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Expert Answers to Biz Questions

Listen in! Pick up some expert advice to a reader's question that we selected from CyberSchmooz.

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Three Mistakes New Business Owners Always Make

 

Whenever you’re starting a new business, there are always hiccups. From getting your supply chain nailed down to finding reliable workers and building a strong customer base, every business owner struggles.

 

However, there are some setbacks that every new business owner can avoid with a little planning. 

 

Here are three common blunders that all new business owners make and the solutions to those problems.

 

1- Not Adapting Their Management Structure

Whether you are fresh out of business school or jumping from one established company into your own venture, the biggest mistake you’re bound to make is not having a management structure.

 

Many new entrepreneurs are so concerned about emulating traditional roles of leadership and divisions of duties that they are blind to the best ways to truly divide up the work between their teams.

 

However, each business has unique needs. You’re going to need to personalize the duties of everyone in your company.

 

Perhaps you need more customer service managers instead of accountants, or you need more support for your programming team than expected. When problems like these arise, don’t be afraid to break away from the established patterns of management. It’s better to create extra positions to support your team than to let everyone struggle because “it just isn’t done that way”.

 

Once you’ve implemented a structure and it’s operating, it can be hard to see where to improve while you’re working inside it.

 

That’s why new and established companies should work with consulting firms to get an outside perspective on how to improve their business structures. At A to Z Management, business owners receive consultations about how to improve their management structure overall or solve a specific problem they face.  

 

2- Being Unprepared For Lulls In Sales

Another mistake new entrepreneurs make is not accounting for the cyclical nature of sales. It can be exciting when your business booms at the start, but you won’t know what the slow time of the year is until you have spent two or three years with your company.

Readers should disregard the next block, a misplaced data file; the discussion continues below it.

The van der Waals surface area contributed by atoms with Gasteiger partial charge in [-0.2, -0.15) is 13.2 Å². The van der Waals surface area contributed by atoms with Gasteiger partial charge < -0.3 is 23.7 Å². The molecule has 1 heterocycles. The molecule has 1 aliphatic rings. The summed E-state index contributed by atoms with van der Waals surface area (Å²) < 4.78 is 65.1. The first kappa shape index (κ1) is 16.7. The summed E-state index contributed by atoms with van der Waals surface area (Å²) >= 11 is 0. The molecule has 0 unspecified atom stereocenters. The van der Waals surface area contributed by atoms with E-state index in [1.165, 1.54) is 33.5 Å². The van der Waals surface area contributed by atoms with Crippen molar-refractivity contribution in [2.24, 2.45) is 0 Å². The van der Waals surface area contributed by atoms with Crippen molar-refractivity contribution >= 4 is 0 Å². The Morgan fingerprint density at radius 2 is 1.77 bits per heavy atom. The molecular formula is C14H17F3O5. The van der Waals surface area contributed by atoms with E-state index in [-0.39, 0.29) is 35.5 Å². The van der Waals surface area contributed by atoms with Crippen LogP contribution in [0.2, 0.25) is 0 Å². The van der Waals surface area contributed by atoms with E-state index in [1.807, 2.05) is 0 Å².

If you don’t save enough money to keep your expenses covered during a period of high sales, you will struggle in your off-season. So be sure to put some of your profits aside so that you’ll be ready to keep operating whenever the slow season hits.

 

3- Not Realizing Employee Turnover Is Going To Happen

 

Whenever you hire a new employee, it’s easy to think they’ll be with you forever. But the truth is that a lot of employees end up moving on. 

 

It can feel frustrating to see someone you’ve worked with a long time want to go to another direction or start their own venture, but it’s just a natural part of the process. It’s better for everyone if you don’t harbor any resentments when this happens. After all, you never know when you’ll be working with them again.

 

If you focus on creating a pleasant and productive work environment, you’ll find other quality candidates quickly. It’s important to value your employees. Otherwise, this inevitable turnover will happen at a much higher rate.

 

Bottom Line

These mistakes are easy to make, but it’s also possible to avoid them. 

 

As you grow, you’re going to learn more about the way you choose to do business. Don’t be afraid to tweak and refine your venture until you get the kind of work environment and the product you’d like.

 

Either way, be ready for some ups and downs and give yourself a break where you can. It’s ok to make mistakes in business. When you support your team, evaluate your weaknesses, and trust in your vision, you’re more likely to rebound and avoid deeper concerns. 

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